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BACKGROUND: Pain sensitivity varies across multimodal somatosensory stimuli that can rely on different conductive fibres, which, when damaged, will lead to neuropathies. However, there is limited research examining the characteristics of perceived pain, particularly as affected by the ageing process, as induced by various somatosensory stimuli that may rely on small or large fibres. METHODS: Using heat and pressure stimuli on small and large fibres separately on both younger and older adults, this study examined age-associated changes in pain perception by measuring self-reported pain sensitivity, pain threshold and pain discriminability. RESULTS: Heat pain threshold was significantly positively correlated with age, but not pressure pain threshold. Pain threshold increased and pain discriminability decreased in response to heat stimuli in the older participants compared with the younger ones. CONCLUSION: An age-associated decline in heat pain perception was observed, suggesting an earlier degradation of heat perception. These findings provide new insight into understanding and assessing somatosensory disorders, which can help ageing populations better maintain healthy sensory functioning.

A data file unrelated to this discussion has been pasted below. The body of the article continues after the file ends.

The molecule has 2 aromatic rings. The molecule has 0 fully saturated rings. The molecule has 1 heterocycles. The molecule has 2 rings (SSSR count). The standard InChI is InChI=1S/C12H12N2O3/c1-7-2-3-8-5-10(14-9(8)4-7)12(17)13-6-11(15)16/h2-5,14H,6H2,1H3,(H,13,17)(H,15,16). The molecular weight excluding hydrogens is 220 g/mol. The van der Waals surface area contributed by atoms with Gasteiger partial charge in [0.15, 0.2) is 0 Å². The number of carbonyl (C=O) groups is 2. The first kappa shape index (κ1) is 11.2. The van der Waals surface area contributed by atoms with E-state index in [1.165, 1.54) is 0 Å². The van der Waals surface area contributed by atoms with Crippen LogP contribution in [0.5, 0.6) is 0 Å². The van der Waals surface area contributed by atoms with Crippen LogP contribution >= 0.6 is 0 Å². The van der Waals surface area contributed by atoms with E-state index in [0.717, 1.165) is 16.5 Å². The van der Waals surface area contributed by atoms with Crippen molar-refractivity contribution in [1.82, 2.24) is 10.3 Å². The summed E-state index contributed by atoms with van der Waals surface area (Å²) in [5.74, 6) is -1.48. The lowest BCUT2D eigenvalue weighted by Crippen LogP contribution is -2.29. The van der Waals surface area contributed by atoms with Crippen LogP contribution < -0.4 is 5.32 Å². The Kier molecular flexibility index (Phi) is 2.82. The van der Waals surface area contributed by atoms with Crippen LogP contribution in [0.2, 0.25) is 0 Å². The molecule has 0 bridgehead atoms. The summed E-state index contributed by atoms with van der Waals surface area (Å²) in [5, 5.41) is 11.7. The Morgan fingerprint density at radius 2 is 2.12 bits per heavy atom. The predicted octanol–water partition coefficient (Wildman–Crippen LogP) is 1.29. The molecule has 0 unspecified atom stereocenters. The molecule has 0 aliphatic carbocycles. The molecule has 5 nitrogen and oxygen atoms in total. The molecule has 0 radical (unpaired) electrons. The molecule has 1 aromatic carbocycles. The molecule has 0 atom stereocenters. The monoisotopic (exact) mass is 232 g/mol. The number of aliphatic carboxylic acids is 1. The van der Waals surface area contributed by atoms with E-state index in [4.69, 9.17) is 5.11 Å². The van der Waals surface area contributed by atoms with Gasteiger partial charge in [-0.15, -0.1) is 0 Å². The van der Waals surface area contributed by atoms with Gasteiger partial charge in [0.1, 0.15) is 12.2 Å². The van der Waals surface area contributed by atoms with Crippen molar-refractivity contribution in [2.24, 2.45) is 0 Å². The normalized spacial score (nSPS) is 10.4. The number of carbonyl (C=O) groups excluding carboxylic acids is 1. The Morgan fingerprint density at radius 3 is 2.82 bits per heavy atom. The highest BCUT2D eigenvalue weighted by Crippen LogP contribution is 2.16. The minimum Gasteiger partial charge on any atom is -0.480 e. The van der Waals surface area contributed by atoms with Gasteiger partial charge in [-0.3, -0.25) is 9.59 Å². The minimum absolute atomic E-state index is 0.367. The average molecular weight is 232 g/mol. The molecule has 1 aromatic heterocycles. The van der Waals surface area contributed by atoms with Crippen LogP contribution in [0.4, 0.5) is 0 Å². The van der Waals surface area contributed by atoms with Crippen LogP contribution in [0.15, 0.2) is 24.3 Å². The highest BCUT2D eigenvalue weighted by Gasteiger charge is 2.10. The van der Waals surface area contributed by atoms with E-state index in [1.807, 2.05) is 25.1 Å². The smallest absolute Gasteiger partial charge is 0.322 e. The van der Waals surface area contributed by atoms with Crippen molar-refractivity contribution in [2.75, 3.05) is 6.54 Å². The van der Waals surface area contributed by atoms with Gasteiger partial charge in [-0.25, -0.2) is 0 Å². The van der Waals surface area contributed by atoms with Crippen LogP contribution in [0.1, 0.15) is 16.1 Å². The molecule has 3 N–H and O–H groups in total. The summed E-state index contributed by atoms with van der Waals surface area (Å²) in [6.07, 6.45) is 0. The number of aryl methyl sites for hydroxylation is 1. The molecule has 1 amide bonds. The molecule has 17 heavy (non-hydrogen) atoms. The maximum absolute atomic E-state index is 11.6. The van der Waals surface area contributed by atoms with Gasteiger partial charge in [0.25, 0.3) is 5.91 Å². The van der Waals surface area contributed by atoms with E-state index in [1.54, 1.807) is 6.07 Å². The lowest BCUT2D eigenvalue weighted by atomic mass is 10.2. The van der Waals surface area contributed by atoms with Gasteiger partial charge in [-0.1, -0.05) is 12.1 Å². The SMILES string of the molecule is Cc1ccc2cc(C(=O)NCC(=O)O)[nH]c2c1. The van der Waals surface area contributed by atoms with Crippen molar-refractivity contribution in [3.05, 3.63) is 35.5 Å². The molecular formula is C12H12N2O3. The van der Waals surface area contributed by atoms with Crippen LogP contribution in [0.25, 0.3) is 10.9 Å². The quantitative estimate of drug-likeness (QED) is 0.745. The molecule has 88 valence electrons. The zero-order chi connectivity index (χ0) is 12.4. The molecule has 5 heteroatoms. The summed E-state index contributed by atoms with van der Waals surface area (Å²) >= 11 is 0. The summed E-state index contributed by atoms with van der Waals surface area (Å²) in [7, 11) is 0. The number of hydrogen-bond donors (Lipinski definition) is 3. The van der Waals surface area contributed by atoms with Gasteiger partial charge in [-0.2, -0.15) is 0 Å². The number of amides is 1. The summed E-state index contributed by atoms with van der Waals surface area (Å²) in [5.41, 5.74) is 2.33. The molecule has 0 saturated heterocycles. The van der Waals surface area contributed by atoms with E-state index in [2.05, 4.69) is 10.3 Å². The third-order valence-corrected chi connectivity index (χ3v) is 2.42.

Original publication




Journal article


Age Ageing

Publication Date





ageing, heat, older people, pain, pressure, somatosensory, Humans, Pain Threshold, Aged, Male, Pain Perception, Female, Aging, Age Factors, Adult, Hot Temperature, Pain Measurement, Young Adult, Middle Aged, Pressure, Aged, 80 and over